Rare Dumbo Octopus Filmed Swimming In Deep Sea

Mindy Sparks
November 2, 2018

Only a few days after spotting Dumbo, the Hercules ROV came across a massive octopus nesting ground, where more than a thousand deep-sea octopuses huddled in the rocks with their eggs.

"To find something like this in our sanctuary, let alone in the West Coast, is pretty mind blowing", said Chad King, a marine biologist with the Monterey Bay National Marine Sanctuary and lead scientist for the expedition.

"Even though I'm a scientist, we're all kids out here", he admitted, adding the Dumbo octopus "delighted everyone".

More than 1,000 of the cephalopods were seen last week clustered in a previously unexplored, federally protected area off California's coast, their bodies tucked upside down into nooks with their tentacles inverted and covering clusters of white eggs.

"Oh, it's giving us a show", one person was overheard saying in the footage of the creature.

The Ocean Exploration Trust's E/V Nautilus spotted the Grimpoteuthis gliding by its deep-sea camera in the Monterey Bay National Marine Sanctuary, in California, on October 23.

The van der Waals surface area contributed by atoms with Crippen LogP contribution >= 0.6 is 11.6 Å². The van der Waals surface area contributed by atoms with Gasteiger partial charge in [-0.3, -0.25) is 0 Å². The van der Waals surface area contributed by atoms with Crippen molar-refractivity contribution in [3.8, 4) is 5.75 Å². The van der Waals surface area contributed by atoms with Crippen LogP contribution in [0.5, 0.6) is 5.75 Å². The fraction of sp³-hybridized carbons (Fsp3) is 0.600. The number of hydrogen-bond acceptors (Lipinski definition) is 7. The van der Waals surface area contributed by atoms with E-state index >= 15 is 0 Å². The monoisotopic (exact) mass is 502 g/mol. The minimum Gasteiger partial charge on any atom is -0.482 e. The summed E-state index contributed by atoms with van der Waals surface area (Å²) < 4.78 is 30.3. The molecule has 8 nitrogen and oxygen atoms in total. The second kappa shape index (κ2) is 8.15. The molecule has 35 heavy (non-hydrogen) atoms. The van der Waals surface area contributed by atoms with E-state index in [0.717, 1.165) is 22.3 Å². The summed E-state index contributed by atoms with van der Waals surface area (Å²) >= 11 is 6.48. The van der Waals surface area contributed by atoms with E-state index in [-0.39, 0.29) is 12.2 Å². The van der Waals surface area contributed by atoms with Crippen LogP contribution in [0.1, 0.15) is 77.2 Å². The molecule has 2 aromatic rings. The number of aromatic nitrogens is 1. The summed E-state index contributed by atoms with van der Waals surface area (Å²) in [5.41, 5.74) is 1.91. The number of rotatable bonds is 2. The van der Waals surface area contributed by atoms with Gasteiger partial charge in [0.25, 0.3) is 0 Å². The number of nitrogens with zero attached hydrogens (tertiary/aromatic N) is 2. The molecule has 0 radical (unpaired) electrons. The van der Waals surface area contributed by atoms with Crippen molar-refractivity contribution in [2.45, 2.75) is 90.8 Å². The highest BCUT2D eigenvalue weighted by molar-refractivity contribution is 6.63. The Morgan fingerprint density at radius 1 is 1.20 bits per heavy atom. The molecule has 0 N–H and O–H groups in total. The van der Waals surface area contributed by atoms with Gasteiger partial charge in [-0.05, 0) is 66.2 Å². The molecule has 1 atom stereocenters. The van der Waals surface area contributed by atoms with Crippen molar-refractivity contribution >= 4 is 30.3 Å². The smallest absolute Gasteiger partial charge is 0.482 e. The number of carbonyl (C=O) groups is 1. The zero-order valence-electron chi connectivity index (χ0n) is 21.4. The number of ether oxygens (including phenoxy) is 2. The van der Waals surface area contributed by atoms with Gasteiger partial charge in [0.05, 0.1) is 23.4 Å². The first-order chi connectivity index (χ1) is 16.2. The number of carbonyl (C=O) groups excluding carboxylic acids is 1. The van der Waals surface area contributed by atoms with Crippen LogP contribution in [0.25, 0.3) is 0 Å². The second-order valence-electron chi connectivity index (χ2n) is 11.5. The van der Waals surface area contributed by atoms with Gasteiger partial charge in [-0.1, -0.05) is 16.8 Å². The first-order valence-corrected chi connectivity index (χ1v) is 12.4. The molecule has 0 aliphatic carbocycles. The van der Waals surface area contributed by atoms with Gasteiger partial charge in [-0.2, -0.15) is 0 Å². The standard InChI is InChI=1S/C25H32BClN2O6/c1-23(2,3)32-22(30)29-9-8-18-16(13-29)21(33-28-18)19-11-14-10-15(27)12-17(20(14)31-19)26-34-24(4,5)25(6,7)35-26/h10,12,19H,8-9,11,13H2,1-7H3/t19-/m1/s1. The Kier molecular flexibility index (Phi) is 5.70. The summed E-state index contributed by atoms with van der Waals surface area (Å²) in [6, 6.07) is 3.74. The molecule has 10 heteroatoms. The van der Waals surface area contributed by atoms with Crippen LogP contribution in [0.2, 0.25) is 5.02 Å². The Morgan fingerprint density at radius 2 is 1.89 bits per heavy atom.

According to the Aquarium of the Pacific, the name "Dumbo octopus" refers to about 17 different species, which were given the nickname because their fins resemble the ears of the Disney character Dumbo.

There are 13 known species of Dumbo octopuses, and a lot of them live a depths below 3,000m (9,000 ft).

It is reported that this number of octopuses no one noticed.

These creatures are naturally rare and hardly seen or captured on film as they live in parts of the ocean where humans don't typically explore.

Nautilus' current expedition is scheduled to run through October 31, so they may share more footage of the Dumbo-like octopus.

The translucent, deep sea octopus stunned researchers with it's interesting features.

He also explained why the video was cut short.

"We had to move because of the length of the cable and where the ship was".

Other reports by Iphone Fresh

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